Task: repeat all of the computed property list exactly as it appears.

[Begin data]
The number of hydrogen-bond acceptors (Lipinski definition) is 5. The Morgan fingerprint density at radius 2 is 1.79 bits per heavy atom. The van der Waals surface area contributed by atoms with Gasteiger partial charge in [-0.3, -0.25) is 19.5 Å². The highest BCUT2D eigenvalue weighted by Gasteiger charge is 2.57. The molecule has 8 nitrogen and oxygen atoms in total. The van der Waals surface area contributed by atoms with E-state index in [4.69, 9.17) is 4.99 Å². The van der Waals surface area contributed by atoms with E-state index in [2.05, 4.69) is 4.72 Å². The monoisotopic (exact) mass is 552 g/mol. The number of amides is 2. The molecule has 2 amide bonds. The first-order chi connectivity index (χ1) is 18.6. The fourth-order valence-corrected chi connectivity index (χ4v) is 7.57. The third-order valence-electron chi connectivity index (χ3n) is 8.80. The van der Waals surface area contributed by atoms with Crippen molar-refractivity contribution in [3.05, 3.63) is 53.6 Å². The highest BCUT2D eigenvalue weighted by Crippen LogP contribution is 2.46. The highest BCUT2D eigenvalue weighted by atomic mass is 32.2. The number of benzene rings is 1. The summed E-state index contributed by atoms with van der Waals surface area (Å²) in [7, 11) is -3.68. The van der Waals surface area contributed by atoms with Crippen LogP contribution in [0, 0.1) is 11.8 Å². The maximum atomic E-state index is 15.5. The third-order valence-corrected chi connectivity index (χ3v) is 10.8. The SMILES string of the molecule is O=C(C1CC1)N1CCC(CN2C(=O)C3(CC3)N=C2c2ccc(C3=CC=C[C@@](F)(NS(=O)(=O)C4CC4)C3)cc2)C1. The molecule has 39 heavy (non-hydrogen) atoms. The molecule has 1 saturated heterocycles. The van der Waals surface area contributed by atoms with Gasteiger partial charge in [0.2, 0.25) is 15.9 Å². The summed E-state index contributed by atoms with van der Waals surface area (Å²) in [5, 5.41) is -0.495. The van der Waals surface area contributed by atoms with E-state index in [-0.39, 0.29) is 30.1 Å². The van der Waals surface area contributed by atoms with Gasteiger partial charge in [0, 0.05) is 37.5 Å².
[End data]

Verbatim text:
The number of hydrogen-bond acceptors (Lipinski definition) is 5. The Morgan fingerprint density at radius 2 is 1.79 bits per heavy atom. The van der Waals surface area contributed by atoms with Gasteiger partial charge in [-0.3, -0.25) is 19.5 Å². The highest BCUT2D eigenvalue weighted by Gasteiger charge is 2.57. The molecule has 8 nitrogen and oxygen atoms in total. The van der Waals surface area contributed by atoms with E-state index in [4.69, 9.17) is 4.99 Å². The van der Waals surface area contributed by atoms with E-state index in [2.05, 4.69) is 4.72 Å². The monoisotopic (exact) mass is 552 g/mol. The number of amides is 2. The molecule has 2 amide bonds. The first-order chi connectivity index (χ1) is 18.6. The fourth-order valence-corrected chi connectivity index (χ4v) is 7.57. The third-order valence-electron chi connectivity index (χ3n) is 8.80. The van der Waals surface area contributed by atoms with Crippen molar-refractivity contribution in [3.05, 3.63) is 53.6 Å². The highest BCUT2D eigenvalue weighted by Crippen LogP contribution is 2.46. The highest BCUT2D eigenvalue weighted by atomic mass is 32.2. The number of benzene rings is 1. The summed E-state index contributed by atoms with van der Waals surface area (Å²) in [7, 11) is -3.68. The van der Waals surface area contributed by atoms with Crippen LogP contribution in [0, 0.1) is 11.8 Å². The maximum atomic E-state index is 15.5. The third-order valence-corrected chi connectivity index (χ3v) is 10.8. The SMILES string of the molecule is O=C(C1CC1)N1CCC(CN2C(=O)C3(CC3)N=C2c2ccc(C3=CC=C[C@@](F)(NS(=O)(=O)C4CC4)C3)cc2)C1. The molecule has 39 heavy (non-hydrogen) atoms. The molecule has 1 saturated heterocycles. The van der Waals surface area contributed by atoms with Gasteiger partial charge in [0.2, 0.25) is 15.9 Å². The summed E-state index contributed by atoms with van der Waals surface area (Å²) in [5, 5.41) is -0.495. The van der Waals surface area contributed by atoms with E-state index in [-0.39, 0.29) is 30.1 Å². The van der Waals surface area contributed by atoms with Gasteiger partial charge in [0, 0.05) is 37.5 Å².